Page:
This time the C.I.A. was ready. In fact, it was more than ready. It was ahead of the game by months. Nixon would walk into what I now believe was a trap.
Later, Haldeman adds:
So we had failed in our one previous attempt to obtain C.I.A. co-operation, and now in Ehrlichman's office on June 23, 1972, the C.IA. was stonewalling me again: 'Not connected.' 'No way.' Then I played Nixon's trump card. 'The President asked me to tell you this entire affair may be connected to the Bay of Pigs, and if it opens up, the Bay of Pigs may be blown....'
Turmoil in the room. Helms gripping the arms of his chair leaning forward and shouting, 'The Bay of Pigs had nothing to do with this. I have no concern about the Bay of Pigs.'
Silence. I just sat there. I was absolutely shocked by Helms' violent reaction. Again I wondered, what was such dynamite in the Bay of Pigs story? Finally, I said, 'I'm just following my instructions, Dick. This is what the President told me to relay to you.'
Helms was settling back. 'All right,' he said.
It was some years later when Haldeman found out what this dispute was about:
Years later, former C.B.S. correspondent Dan Schorr called me. He was seeking information concerning the F.B.I. investigation Nixon had mounted against him in August, 1971.
Schorr later sent me his fascinating book Clearing the Air. In it I was interested to find that evidence he had gleaned while investigating the C.I.A. finally cleared up for me the mystery of the Bay of Pigs connection in those dealings between Nixon and Helms. 'It's intriguing when I put Schorr's facts together with mine. It seems that in all of those Nixon references to the Bay of Pigs, he was actually referring to the Kennedy assassination.
(Interestingly, an investigation of the Kennedy assassination was a project I suggested when I first entered the White House. I had always been intrigued with the conflicting theories of the assassination. Now I felt we would be in a position to get all the facts. But Nixon turned me down.)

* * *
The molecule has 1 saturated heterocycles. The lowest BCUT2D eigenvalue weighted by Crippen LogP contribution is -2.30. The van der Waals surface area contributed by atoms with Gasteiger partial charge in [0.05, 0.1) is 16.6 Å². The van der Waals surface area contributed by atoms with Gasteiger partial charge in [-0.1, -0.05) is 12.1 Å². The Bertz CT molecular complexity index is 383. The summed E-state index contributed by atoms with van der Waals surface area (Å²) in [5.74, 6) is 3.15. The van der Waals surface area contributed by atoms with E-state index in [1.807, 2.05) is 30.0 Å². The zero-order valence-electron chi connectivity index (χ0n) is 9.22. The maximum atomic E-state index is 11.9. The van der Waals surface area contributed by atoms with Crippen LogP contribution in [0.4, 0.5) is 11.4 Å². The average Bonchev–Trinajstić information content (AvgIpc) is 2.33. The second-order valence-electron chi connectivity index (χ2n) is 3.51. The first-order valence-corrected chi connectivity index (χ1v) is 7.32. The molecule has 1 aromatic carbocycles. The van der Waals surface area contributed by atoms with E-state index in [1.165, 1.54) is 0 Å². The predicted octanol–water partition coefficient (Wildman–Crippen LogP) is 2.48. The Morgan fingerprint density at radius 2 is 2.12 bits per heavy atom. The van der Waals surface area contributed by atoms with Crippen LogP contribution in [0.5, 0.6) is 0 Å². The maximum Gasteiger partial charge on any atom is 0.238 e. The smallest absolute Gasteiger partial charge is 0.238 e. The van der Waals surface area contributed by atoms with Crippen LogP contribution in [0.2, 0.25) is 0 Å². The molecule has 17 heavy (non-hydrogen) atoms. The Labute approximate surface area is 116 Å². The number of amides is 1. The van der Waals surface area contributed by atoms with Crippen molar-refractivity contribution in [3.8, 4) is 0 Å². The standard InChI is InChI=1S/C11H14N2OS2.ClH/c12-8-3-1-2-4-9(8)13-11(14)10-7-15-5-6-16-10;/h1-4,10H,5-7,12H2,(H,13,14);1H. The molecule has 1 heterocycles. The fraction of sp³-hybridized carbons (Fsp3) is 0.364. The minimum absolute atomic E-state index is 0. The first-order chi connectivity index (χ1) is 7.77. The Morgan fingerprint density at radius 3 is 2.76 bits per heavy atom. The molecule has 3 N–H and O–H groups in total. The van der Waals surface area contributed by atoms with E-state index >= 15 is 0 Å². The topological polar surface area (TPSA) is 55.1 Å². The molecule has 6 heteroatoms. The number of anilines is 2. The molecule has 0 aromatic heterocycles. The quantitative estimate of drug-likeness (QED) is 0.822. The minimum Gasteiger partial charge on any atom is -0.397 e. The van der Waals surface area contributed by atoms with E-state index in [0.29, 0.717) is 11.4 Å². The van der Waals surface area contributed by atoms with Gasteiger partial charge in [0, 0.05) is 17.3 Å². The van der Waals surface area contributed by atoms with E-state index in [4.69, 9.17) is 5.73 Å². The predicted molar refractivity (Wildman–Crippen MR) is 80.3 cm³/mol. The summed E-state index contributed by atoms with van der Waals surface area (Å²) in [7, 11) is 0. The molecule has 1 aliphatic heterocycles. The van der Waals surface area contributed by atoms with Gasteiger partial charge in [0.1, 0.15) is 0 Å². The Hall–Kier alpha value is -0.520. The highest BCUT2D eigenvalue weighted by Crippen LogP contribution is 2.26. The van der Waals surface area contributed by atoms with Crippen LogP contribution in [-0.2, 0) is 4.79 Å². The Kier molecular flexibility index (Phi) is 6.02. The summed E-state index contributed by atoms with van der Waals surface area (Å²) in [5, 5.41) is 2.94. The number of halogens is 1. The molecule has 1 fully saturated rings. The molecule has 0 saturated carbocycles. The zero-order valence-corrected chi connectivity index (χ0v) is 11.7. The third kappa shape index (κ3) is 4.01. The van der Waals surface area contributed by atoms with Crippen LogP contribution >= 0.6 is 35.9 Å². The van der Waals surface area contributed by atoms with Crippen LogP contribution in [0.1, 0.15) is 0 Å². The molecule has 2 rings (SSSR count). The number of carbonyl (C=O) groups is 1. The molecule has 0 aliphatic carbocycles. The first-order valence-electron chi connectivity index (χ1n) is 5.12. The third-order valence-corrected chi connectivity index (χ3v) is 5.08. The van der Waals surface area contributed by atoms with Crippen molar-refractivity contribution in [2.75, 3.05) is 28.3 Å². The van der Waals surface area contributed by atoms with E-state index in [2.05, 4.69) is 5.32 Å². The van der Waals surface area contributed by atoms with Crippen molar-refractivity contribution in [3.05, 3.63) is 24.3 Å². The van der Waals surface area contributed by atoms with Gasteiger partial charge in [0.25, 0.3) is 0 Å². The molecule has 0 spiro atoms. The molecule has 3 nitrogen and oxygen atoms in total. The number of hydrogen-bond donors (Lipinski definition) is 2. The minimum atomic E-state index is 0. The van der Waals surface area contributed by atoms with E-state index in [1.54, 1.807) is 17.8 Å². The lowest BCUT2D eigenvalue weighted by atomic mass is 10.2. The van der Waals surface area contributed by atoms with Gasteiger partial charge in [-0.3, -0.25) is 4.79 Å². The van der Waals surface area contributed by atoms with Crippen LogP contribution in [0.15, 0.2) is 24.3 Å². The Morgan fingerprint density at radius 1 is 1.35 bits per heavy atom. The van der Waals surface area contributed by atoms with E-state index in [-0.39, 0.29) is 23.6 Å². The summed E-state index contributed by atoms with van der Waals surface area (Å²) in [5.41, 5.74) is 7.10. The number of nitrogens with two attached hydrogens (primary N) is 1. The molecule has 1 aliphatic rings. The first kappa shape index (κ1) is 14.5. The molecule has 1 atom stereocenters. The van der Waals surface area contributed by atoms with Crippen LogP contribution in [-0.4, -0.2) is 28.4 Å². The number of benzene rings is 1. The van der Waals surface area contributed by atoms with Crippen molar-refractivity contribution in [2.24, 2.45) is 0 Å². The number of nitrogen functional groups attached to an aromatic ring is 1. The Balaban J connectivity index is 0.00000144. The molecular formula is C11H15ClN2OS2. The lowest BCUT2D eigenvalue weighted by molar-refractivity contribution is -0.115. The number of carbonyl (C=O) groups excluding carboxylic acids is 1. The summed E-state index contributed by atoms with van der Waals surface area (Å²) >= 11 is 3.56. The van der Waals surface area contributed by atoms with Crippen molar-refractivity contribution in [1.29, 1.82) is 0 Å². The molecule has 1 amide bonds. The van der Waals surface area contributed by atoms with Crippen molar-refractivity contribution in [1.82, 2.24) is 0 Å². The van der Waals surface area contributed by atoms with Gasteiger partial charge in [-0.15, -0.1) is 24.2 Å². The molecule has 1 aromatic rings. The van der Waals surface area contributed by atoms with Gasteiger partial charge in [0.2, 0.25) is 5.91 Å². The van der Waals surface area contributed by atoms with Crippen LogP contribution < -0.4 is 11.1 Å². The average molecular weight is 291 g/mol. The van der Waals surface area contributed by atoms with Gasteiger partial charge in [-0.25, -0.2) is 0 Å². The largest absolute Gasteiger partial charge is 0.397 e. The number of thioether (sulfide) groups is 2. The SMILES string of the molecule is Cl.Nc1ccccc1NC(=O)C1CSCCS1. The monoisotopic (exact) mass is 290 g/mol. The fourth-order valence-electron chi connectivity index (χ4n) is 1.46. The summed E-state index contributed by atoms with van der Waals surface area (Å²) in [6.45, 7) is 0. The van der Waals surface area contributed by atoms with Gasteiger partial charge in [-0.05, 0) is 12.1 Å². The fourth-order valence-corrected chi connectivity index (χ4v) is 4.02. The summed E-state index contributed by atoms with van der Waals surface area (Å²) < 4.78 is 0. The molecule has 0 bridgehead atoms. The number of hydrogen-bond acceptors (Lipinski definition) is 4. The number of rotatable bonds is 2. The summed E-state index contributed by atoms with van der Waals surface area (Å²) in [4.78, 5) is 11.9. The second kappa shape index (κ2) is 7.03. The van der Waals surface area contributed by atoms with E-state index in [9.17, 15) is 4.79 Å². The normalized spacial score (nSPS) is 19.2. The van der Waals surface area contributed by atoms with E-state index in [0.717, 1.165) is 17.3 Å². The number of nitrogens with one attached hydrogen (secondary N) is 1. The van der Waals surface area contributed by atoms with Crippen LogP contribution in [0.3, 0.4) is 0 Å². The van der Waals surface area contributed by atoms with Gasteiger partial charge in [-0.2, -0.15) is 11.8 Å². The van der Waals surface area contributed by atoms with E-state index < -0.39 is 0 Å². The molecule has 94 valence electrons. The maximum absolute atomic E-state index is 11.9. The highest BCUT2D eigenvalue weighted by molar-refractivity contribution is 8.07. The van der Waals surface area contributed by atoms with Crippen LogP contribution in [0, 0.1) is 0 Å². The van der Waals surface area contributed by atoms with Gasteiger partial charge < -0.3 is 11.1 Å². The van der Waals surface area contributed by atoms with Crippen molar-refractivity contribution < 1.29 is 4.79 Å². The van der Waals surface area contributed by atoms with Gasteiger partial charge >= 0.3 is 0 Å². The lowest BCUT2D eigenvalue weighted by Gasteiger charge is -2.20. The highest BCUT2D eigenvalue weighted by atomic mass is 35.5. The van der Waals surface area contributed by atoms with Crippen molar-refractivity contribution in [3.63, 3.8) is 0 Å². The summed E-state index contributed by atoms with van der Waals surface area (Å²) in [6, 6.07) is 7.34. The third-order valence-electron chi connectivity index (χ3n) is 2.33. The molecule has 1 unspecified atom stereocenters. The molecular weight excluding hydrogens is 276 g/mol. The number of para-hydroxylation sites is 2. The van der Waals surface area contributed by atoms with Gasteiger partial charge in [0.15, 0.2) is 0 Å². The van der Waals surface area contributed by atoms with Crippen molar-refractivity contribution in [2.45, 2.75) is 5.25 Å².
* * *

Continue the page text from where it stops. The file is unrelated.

According to Schorr, as an outgrowth of the Bay of Pigs, the C.I.A. made several attempts on Fidel Castro's life. The Deputy Director of Plans at the C.I.A. at the time was a man named Richard Helms.
Unfortunately, Castro knew of the assassination attempts all the time. On September 7, 1963, a few months before John Kennedy was assassinated, Castro made a speech in which he was quoted, 'Let Kennedy and his brother Robert take care of themselves, since they, too, can be the victims of an attempt which will cause their death.'
After Kennedy was killed, the C.LA. launched a fantastic cover-up. Many of the facts about Oswald unavoidably pointed to a Cuban connection.
1. Oswald had been arrested in New Orleans in August, 1963, while distributing pro-Castro pamphlets.
2. On a New Orleans radio programme he extolled Cuba and defended Castro.
3. Less than two months before the assassination Oswald visited the Cuban consulate in Mexico City and tried to obtain a visa.
In a chilling parallel to their cover-up at Watergate, the C.I.A. literally erased any connection between. Kennedy's assassination and the C.I.A. No mention of the Castro assassination attempt was made to the Warren Commission by C.I.A. representatives. In fact, Counter-intelligence Chief James Angleton of the C.I.A. called Bill Sullivan of the F.B.I. and rehearsed the questions and answers they would give to the Warren Commission investigators, such as these samples:
Q. Was Oswald an agent of the C.I.A?
Q. Does the C.I.A. have any evidence showing that a conspiracy existed to assassinate Kennedy?
And here's what I find most interesting: Bill Sullivan, the F.B.I. man that the C.I.A. called at the time, was Nixon's highest-ranking loyal friend at the F.B.I. (in the Watergate crisis, he would risk J. Edgar Hoover's anger by taking the 1969 F.B.I. wiretap transcripts ordered by Nixon and delivering them to, Robert Mardian, a Mitchell crony, for safekeeping).
It's possible that Nixon learned from Sullivan something about the earlier C.I.A. cover-up by Helms. And when Nixon said, 'It's likely to blow the whole Bay of Pigs' he might have been reminding Helms, not so gently, of the cover-up of the C.I.A. assassination attempts on the hero of the Bay of Pigs, Fidel Castro - a C.I.A. operation that may have triggered the Kennedy tragedy and which Helms desperately wanted to hide.